engines do not learn octane ratings. octane pertains directly to how fast the fuel burns.
Many high-performance engines are designed to operate with a high maximum compression and thus need a high quality (high energy) fuel usually associated with high octane numbers and thus demand high-octane premium gasoline.
The power output of an engine depends on the energy content of its fuel, and this bears no simple relationship to the octane rating. A common myth amongst petrol consumers is that adding a higher octane fuel to a vehicle's engine will increase its performance and/or lessen its fuel consumption; this is false—engines perform best when using fuel with the octane rating for which they were designed and any increase in performance by using a fuel with a different octane rating is minimal or even imaginary.
Using high octane fuel for an engine makes a difference when the engine is producing its maximum power. This will occur when the intake manifold has no air restriction and is running at minimum vacuum. Depending on the engine design, this particular circumstance can be anywhere along the RPM range, but is usually easy to pinpoint if you can examine a printout of the power output (torque values) of an engine. On a typical high-revving motorcycle engine, for example, the maximum power occurs at a point where the movements of the intake and exhaust valves are timed in such a way to maximize the compression loading of the cylinder; although the piston is already rising at the time the intake valve closes, the forward speed of the charge coming into the cylinder is high enough to continue to load the air-fuel mixture in.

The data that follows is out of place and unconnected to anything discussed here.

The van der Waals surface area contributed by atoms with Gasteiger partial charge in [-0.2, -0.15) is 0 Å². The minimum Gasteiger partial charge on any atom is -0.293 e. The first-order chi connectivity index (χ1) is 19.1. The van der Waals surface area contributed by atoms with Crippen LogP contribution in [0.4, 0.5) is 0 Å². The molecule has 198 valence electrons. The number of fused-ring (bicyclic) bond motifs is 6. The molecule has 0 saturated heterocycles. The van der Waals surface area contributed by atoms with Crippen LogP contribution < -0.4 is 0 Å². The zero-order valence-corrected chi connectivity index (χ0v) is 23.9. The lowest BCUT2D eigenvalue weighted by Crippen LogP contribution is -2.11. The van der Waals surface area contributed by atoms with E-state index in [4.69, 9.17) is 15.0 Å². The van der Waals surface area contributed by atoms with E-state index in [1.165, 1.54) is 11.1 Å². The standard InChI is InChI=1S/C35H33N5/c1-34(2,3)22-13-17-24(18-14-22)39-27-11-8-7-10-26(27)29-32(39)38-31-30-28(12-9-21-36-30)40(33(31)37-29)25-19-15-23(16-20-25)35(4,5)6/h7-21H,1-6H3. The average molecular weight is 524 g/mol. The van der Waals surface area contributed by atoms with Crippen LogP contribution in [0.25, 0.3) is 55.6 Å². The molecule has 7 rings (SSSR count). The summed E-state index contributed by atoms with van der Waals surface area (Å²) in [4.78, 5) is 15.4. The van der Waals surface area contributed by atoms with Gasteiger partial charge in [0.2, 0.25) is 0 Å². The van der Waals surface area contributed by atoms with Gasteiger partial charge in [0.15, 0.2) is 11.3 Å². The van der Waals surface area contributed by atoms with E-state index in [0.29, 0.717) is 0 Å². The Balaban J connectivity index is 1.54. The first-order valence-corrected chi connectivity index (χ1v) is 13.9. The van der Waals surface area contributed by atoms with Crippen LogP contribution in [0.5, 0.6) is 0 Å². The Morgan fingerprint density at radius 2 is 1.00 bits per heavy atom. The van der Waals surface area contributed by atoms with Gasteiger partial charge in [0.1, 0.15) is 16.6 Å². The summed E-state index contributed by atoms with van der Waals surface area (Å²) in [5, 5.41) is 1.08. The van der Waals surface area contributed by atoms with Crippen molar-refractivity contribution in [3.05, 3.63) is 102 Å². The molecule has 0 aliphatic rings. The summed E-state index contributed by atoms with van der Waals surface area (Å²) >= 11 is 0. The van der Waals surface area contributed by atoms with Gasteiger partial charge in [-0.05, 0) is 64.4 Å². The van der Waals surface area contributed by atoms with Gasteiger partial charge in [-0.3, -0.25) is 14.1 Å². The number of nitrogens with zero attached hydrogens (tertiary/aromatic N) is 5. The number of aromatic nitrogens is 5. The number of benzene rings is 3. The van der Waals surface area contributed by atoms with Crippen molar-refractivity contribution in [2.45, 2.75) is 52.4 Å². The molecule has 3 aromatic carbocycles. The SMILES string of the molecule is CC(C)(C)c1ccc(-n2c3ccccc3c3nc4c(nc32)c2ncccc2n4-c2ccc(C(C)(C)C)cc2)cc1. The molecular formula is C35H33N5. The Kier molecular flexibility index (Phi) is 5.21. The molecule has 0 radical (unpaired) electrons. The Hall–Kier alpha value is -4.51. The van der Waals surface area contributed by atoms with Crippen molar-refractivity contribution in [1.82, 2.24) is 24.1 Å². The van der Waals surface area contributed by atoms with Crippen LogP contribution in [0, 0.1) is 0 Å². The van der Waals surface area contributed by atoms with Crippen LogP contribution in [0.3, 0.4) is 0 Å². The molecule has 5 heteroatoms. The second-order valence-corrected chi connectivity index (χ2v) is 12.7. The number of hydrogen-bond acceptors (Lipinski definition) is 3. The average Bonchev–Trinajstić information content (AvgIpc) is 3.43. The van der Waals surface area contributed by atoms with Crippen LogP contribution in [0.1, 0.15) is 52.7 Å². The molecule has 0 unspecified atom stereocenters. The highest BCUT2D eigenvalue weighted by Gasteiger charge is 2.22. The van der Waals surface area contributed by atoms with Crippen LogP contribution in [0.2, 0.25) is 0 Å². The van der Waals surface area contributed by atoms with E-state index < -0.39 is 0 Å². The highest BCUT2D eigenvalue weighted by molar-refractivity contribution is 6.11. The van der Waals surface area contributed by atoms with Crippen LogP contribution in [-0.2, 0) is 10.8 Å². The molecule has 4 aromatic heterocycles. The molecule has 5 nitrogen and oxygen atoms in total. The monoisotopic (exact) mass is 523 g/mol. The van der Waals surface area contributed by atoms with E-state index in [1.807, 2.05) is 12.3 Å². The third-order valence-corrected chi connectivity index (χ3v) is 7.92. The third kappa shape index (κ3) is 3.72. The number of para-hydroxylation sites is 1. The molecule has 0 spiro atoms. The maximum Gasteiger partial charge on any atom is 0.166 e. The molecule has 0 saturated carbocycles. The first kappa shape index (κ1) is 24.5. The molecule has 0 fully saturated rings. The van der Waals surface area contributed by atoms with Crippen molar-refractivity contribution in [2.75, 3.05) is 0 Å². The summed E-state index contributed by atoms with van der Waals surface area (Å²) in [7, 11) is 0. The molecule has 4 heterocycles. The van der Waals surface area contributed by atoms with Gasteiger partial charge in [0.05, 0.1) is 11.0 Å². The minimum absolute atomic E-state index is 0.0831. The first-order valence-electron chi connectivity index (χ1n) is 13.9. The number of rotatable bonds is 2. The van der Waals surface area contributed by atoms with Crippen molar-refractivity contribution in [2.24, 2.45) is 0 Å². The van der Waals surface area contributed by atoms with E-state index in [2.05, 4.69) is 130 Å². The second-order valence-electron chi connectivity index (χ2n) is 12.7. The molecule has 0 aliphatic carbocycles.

When this occurs, if a fuel with below recommended octane is used, the engine will knock. Modern engines have anti-knock provisions built into the control systems and this is usually achieved by dynamically de-tuning the engine while under load by increasing the fuel-air mixture and retarding the spark. Here is a link to a white paper that gives an example:  . In this example, the engine maximum power is reduced by about 4% with a fuel switch from 93 to 91 octane (11 hp, from 291 to 280 hp). If the engine is being run below maximum load, the difference in octane will have even less effect. The example cited does not indicate at what elevation the test is being conducted or what the barometric pressure is. For each 1000 feet of altitude the atmospheric pressure will drop by a little less than 11 kPa/km (1 inHg). An engine that might require 93 octane at sea level may perform at maximum on a fuel rated at 91 octane if the elevation is over, say, 1000 feet. See also the APC article.
taken directly from
there is alot more, but that sums up the main point. basically the more compression you have, the higher octane fuel you need. it does not 'make' more power, but it is less likely to detonate or spark knock (which decrease power)...
i hope it is designed for a lower octane fuel to save a little at the pump. but if it calls for 93, i will definately put 93 in it. my blue camaro takes 93 or above. the speed shop that built the block tells me that it would run better with 110. hope to try that soon.